Why ButcherBox built two dry ice factories during the pandemic • ZebethMedia

As a startup, when you’re trying to stay as lean as possible, outsourcing is the name of the game; if you can get someone else to do the work for you (and manage the team, deal with hiring and HR, etc.), that’s a win. The major exception is anything that creates core intellectual property and technology, and things that are absolutely mission-critical to the business. It turns out for ButcherBox, a company that’s shipping hundreds of thousands of boxes of meat, dry ice is one of those things.
“During COVID, we ended up opening a dry ice factory, and we’ve now opened a second,” said Mike Salguero, CEO at ButcherBox, during a talk at the Baukunst Creative Technologist conference in Boston last week.
There were a few macro-economic reasons for why that suddenly started making sense. The first was that in 2020, the administration passed a law that made it advantageous to finance certain types of equipment.
“We bought these machines for $2 million each, on a five-year note, with 0% interest, and we were able to deduct it all in year one,” Salguero said, shaking his head. The tax and financial benefits were huge in a world where ButcherBox was making a lot of profit (the company did in excess of $440 million worth of revenue in 2021), directly related to COVID. “It was basically free. It’s like Trump paid us to buy these machines.”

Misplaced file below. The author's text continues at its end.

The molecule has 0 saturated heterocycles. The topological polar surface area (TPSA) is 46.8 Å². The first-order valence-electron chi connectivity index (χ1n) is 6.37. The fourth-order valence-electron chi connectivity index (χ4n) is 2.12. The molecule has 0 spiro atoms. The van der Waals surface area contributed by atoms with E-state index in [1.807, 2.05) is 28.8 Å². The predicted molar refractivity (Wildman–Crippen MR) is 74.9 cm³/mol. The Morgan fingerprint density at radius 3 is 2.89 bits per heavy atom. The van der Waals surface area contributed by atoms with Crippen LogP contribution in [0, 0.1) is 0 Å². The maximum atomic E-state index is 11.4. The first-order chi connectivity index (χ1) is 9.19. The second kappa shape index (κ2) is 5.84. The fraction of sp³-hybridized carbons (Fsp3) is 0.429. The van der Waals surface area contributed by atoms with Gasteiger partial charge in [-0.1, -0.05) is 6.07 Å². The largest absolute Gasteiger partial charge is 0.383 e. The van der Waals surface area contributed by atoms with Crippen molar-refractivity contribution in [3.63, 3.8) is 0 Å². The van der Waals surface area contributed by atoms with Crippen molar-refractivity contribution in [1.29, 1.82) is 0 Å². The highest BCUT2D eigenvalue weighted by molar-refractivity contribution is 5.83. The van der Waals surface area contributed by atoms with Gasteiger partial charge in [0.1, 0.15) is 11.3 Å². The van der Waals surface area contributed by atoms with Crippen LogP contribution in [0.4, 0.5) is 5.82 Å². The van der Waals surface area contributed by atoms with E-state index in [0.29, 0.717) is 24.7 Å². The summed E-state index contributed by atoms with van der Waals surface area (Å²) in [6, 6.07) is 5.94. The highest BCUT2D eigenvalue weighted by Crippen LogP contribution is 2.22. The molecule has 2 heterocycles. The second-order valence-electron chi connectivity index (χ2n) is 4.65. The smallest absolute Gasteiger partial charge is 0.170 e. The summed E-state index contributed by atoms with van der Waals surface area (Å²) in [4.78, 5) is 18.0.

Mike Salguero at ButcherBox’s dry ice factory. Image Credits: ButcherBox
The purchase made sense financially, but it also de-risked a hugely important part of the business.
“What we do is frozen meat in the mail, which means we need dry ice. If we don’t have dry ice, we can’t ship,” Salguero said, suggesting that dry ice was the only thing that was truly mission-critical in his supply chain. “If we ran out of boxes, we could get different boxes. If we ran out of chicken breasts, we could like substitute for whatever, chicken thighs or turkey. If we run out of dry ice, we can’t ship, and we’re dead.”
Especially in 2020 as the pandemic was gathering steam, this looked like a bigger and bigger risk. There was a vaccine on the way that would need a lot of dry ice to get shipped around the country, and a lot of other businesses were starting to ship as well.
“We thought that that was going to get worse, and these machines were like really cheap for the amount of dry ice they could produce. Now we own our destiny as it relates to dry ice. The plant is only just coming online, but we will actually be sellers of dry ice,” says Salguero. “The real dream is that we can run these plants and make our own dry ice free because we are selling so much of it.”
The first factory in Oklahoma City, opened in the summer of 2021, can make an average of 111,000 pounds of dry ice every day. A second plant in Muscatine, Iowa is spooling up as we speak.

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